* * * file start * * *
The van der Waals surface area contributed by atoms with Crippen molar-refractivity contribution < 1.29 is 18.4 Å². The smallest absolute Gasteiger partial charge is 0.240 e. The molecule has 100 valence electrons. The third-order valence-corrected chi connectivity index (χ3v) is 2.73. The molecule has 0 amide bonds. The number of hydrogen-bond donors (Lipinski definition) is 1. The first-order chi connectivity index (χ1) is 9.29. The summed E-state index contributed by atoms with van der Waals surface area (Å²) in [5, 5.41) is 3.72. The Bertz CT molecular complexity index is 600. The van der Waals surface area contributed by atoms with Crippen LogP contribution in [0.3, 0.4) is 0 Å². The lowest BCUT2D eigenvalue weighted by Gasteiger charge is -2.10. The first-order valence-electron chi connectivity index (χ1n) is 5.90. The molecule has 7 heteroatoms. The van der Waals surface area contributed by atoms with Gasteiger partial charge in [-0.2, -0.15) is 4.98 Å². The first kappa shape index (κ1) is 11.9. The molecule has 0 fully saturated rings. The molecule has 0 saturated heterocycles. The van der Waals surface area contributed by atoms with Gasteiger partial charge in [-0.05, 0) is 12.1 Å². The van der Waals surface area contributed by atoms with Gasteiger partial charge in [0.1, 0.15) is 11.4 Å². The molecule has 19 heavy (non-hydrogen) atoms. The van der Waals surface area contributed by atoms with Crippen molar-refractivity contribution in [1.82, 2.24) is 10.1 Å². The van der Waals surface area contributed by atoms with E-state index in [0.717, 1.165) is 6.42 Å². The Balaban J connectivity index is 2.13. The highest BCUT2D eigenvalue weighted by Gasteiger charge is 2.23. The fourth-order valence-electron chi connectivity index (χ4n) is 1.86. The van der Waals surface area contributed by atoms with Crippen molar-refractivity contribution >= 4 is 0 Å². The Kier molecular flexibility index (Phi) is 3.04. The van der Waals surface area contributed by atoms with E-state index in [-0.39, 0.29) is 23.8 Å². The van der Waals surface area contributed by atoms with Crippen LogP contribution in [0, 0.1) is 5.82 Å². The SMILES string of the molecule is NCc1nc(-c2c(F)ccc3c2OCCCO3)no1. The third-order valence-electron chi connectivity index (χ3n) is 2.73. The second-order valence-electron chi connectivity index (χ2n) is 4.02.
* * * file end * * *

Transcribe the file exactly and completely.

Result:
The van der Waals surface area contributed by atoms with Crippen molar-refractivity contribution < 1.29 is 18.4 Å². The smallest absolute Gasteiger partial charge is 0.240 e. The molecule has 100 valence electrons. The third-order valence-corrected chi connectivity index (χ3v) is 2.73. The molecule has 0 amide bonds. The number of hydrogen-bond donors (Lipinski definition) is 1. The first-order chi connectivity index (χ1) is 9.29. The summed E-state index contributed by atoms with van der Waals surface area (Å²) in [5, 5.41) is 3.72. The Bertz CT molecular complexity index is 600. The van der Waals surface area contributed by atoms with Crippen LogP contribution in [0.3, 0.4) is 0 Å². The lowest BCUT2D eigenvalue weighted by Gasteiger charge is -2.10. The first-order valence-electron chi connectivity index (χ1n) is 5.90. The molecule has 7 heteroatoms. The van der Waals surface area contributed by atoms with Gasteiger partial charge in [-0.2, -0.15) is 4.98 Å². The first kappa shape index (κ1) is 11.9. The molecule has 0 fully saturated rings. The molecule has 0 saturated heterocycles. The van der Waals surface area contributed by atoms with Gasteiger partial charge in [-0.05, 0) is 12.1 Å². The van der Waals surface area contributed by atoms with Gasteiger partial charge in [0.1, 0.15) is 11.4 Å². The molecule has 19 heavy (non-hydrogen) atoms. The van der Waals surface area contributed by atoms with Crippen molar-refractivity contribution in [1.82, 2.24) is 10.1 Å². The van der Waals surface area contributed by atoms with E-state index in [0.717, 1.165) is 6.42 Å². The Balaban J connectivity index is 2.13. The highest BCUT2D eigenvalue weighted by Gasteiger charge is 2.23. The fourth-order valence-electron chi connectivity index (χ4n) is 1.86. The van der Waals surface area contributed by atoms with Crippen molar-refractivity contribution >= 4 is 0 Å². The Kier molecular flexibility index (Phi) is 3.04. The van der Waals surface area contributed by atoms with E-state index in [-0.39, 0.29) is 23.8 Å². The van der Waals surface area contributed by atoms with Crippen LogP contribution in [0, 0.1) is 5.82 Å². The SMILES string of the molecule is NCc1nc(-c2c(F)ccc3c2OCCCO3)no1. The third-order valence-electron chi connectivity index (χ3n) is 2.73. The second-order valence-electron chi connectivity index (χ2n) is 4.02.